On ViewArt Institute of Chicago
May 15 – September 5, 2022
A whirling, shimmering, and pulsing miasma of greens, fed, vein-like, by arteries of brown and red, Undergrowth (Sous-Bois) (c. 1894) is the gateway through which the curators of Cezanne have chosen to lead viewers on their methodical walk through the career of arguably the most influential painter in the modern period. Undergrowth is complemented by two other classic, leafy, oleaginous oils Path from Mas Jolie to Château Noir (1900–02) and The Big Trees (1902–04), meanwhile the show ends with The Large Bathers (Les Grandes Baigneuses) (c. 1894–1905), formally packaging this presentation of the artist’s work within the traditional parameters of his practice. While they choose to begin and end the exhibition with the mature works which propelled our current notions of abstraction—like prosecutors building a case—the curators Gloria Groom, Caitlin Haskell, and Natalia Sidlina offer evidence that Cézanne’s vision emerged not simply from an ingenious re-envisioning of space, but also from an all-encompassing sense of transgression: politically, socially, as well as in his approach to objects themselves. We are led through each of his innovations in satire, in depictions of sexuality, in his social practice, and finally arrive at his feats of still life and landscape. The pace can be didactic at times, but this care is well-considered, and leaves the visitor with the impression that all of Cézanne’s investigations were absolutely necessary to the culmination of such an influential vision.
The exhibition does not move in an exact chronology, which seems to be a strategy to introduce the viewer to some of Cézanne’s lesser-known works before buffeting them with the absorbing classic ones. His satirical paintings and drawings, such as Olympia (1877) and The Eternal Feminine (c. 1877) were created by the artist in middle age and display a keen sensitivity to the notion of the male gaze and the objectification of women. In Olympia, based on Manet’s painting, Cézanne subverts the romantic/erotic imagery of the odalisque, dryly inserting a top-hatted John in the background and bluntly reminding the viewer that the subject is a sex-worker and is being paid to sit in our presence. The Eternal Feminine has a similar sentiment, situating a nude woman with her legs spread toward a crowd of lusty men including a bishop, horn-playing musicians, and the bald painter himself, at front. She sits in a white canopy bed, but in the presence of a depraved masculine throng, this flimsy prop lampoons the sense of intimacy it is usually employed to imply.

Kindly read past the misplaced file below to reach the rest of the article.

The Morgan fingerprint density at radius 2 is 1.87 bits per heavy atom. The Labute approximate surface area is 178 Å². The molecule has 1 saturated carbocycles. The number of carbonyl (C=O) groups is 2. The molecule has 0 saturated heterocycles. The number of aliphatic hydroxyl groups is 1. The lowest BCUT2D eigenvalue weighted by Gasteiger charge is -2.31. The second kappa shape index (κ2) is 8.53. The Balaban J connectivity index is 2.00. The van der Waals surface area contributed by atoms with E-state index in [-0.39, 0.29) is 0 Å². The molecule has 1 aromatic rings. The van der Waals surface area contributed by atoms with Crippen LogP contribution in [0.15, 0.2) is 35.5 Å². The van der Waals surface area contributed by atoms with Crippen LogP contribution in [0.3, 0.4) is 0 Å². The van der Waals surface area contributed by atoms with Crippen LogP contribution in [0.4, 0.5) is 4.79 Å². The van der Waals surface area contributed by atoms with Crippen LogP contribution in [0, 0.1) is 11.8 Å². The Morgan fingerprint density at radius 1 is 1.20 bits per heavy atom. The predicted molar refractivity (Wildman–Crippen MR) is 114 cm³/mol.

Cézanne’s early works are presented a bit further into the exhibition and are centered on Scipio (1867), a luxurious meditation on the naked back and blue trousers of a napping model starkly framed against a bright white cushion. The curators assert that Scipio is a statement of Cezanne’s interest in the American Civil War, in a similar way to his satires, which indicated a developed interest in social ills and inequalities. The nearby charcoal drawing Study for L’Autopsie (1867–69) and painting The Murder (1867–70) further strengthen this point. Cézanne had a fascination with stories of violence in the press and while these images are lurid, they also hint at a concern with the desperate circumstances that underlie violent actions (despite his nascent social consciousness, it should be remembered that Cezanne took the anti-Semitic position during the Dreyfus affair). The artist’s pastoral with nudes frolicking in The Battle of Love (1879–80), also included at the beginning of the exhibition, is similarly tainted with dark, looming figures and postures which don’t seem altogether consensual. A small painting, Nude Woman (Leda?) (1885–87), punctuates the end of the first half of the exhibition: all of these intriguing choices by the artist seem to manifest compositionally in the surrealistic placement of a voluptuous reclining nude positioned in counterpoint to a pair of upside-down pears. The artist had started one painting, rotated the canvas and cheekily continued the drapery from the space of the fruit or from the woman, and then connected the two incongruous images. Armed with what we know Cezanne was thinking about, and how this transformed his painting, we enter the second half of the show able to see his mature works from a new vantage point.